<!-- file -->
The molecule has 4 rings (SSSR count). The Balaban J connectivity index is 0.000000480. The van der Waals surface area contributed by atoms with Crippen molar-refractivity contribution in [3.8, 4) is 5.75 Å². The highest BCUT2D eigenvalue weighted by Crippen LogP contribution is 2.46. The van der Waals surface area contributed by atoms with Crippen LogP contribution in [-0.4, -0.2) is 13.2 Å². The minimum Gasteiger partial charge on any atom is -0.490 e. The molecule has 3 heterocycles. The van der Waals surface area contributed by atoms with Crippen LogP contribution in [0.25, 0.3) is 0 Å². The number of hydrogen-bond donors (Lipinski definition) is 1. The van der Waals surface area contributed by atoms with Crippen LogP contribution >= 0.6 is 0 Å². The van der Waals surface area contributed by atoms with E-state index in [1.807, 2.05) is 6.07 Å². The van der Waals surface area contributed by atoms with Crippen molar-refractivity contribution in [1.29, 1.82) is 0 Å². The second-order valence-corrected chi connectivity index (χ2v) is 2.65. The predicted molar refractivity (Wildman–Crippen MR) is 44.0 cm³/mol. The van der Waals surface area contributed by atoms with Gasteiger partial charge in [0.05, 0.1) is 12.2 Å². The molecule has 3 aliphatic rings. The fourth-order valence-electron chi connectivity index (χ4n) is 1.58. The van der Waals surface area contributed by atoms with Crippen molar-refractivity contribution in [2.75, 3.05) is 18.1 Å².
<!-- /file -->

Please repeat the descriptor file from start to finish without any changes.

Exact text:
The molecule has 4 rings (SSSR count). The Balaban J connectivity index is 0.000000480. The van der Waals surface area contributed by atoms with Crippen molar-refractivity contribution in [3.8, 4) is 5.75 Å². The highest BCUT2D eigenvalue weighted by Crippen LogP contribution is 2.46. The van der Waals surface area contributed by atoms with Crippen LogP contribution in [-0.4, -0.2) is 13.2 Å². The minimum Gasteiger partial charge on any atom is -0.490 e. The molecule has 3 heterocycles. The van der Waals surface area contributed by atoms with Crippen LogP contribution in [0.25, 0.3) is 0 Å². The number of hydrogen-bond donors (Lipinski definition) is 1. The van der Waals surface area contributed by atoms with Crippen LogP contribution >= 0.6 is 0 Å². The van der Waals surface area contributed by atoms with E-state index in [1.807, 2.05) is 6.07 Å². The van der Waals surface area contributed by atoms with Crippen molar-refractivity contribution in [1.29, 1.82) is 0 Å². The second-order valence-corrected chi connectivity index (χ2v) is 2.65. The predicted molar refractivity (Wildman–Crippen MR) is 44.0 cm³/mol. The van der Waals surface area contributed by atoms with Gasteiger partial charge in [0.05, 0.1) is 12.2 Å². The molecule has 3 aliphatic rings. The fourth-order valence-electron chi connectivity index (χ4n) is 1.58. The van der Waals surface area contributed by atoms with Crippen molar-refractivity contribution in [2.75, 3.05) is 18.1 Å².